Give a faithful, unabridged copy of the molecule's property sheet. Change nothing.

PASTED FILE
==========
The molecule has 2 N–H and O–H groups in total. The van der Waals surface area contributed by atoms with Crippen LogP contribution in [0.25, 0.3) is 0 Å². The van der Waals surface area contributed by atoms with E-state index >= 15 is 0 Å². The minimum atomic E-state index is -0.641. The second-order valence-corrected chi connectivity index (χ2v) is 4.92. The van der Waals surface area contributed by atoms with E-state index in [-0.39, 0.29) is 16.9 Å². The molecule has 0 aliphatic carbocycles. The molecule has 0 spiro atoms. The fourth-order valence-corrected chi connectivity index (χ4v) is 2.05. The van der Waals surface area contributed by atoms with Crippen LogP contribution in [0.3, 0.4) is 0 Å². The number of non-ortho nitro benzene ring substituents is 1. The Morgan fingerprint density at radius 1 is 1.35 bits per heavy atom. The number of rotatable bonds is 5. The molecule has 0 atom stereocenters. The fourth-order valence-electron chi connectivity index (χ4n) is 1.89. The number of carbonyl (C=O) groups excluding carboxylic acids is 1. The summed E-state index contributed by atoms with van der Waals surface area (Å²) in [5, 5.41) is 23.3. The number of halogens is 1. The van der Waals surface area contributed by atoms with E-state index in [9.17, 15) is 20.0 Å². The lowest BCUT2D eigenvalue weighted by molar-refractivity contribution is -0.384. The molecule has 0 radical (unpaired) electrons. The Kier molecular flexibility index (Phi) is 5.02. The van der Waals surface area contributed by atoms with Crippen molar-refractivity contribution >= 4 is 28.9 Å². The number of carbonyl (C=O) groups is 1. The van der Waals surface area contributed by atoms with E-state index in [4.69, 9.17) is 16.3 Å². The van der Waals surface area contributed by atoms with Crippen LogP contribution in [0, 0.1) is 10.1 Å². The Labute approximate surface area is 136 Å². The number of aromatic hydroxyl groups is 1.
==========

The molecule has 2 N–H and O–H groups in total. The van der Waals surface area contributed by atoms with Crippen LogP contribution in [0.25, 0.3) is 0 Å². The van der Waals surface area contributed by atoms with E-state index >= 15 is 0 Å². The minimum atomic E-state index is -0.641. The second-order valence-corrected chi connectivity index (χ2v) is 4.92. The van der Waals surface area contributed by atoms with E-state index in [-0.39, 0.29) is 16.9 Å². The molecule has 0 aliphatic carbocycles. The molecule has 0 spiro atoms. The fourth-order valence-corrected chi connectivity index (χ4v) is 2.05. The van der Waals surface area contributed by atoms with Crippen LogP contribution in [0.3, 0.4) is 0 Å². The number of non-ortho nitro benzene ring substituents is 1. The Morgan fingerprint density at radius 1 is 1.35 bits per heavy atom. The number of rotatable bonds is 5. The molecule has 0 atom stereocenters. The fourth-order valence-electron chi connectivity index (χ4n) is 1.89. The number of carbonyl (C=O) groups excluding carboxylic acids is 1. The summed E-state index contributed by atoms with van der Waals surface area (Å²) in [5, 5.41) is 23.3. The number of halogens is 1. The van der Waals surface area contributed by atoms with E-state index in [9.17, 15) is 20.0 Å². The lowest BCUT2D eigenvalue weighted by molar-refractivity contribution is -0.384. The molecule has 0 radical (unpaired) electrons. The Kier molecular flexibility index (Phi) is 5.02. The van der Waals surface area contributed by atoms with Crippen molar-refractivity contribution >= 4 is 28.9 Å². The number of carbonyl (C=O) groups is 1. The van der Waals surface area contributed by atoms with E-state index in [4.69, 9.17) is 16.3 Å². The van der Waals surface area contributed by atoms with Crippen LogP contribution in [0, 0.1) is 10.1 Å². The Labute approximate surface area is 136 Å². The number of aromatic hydroxyl groups is 1.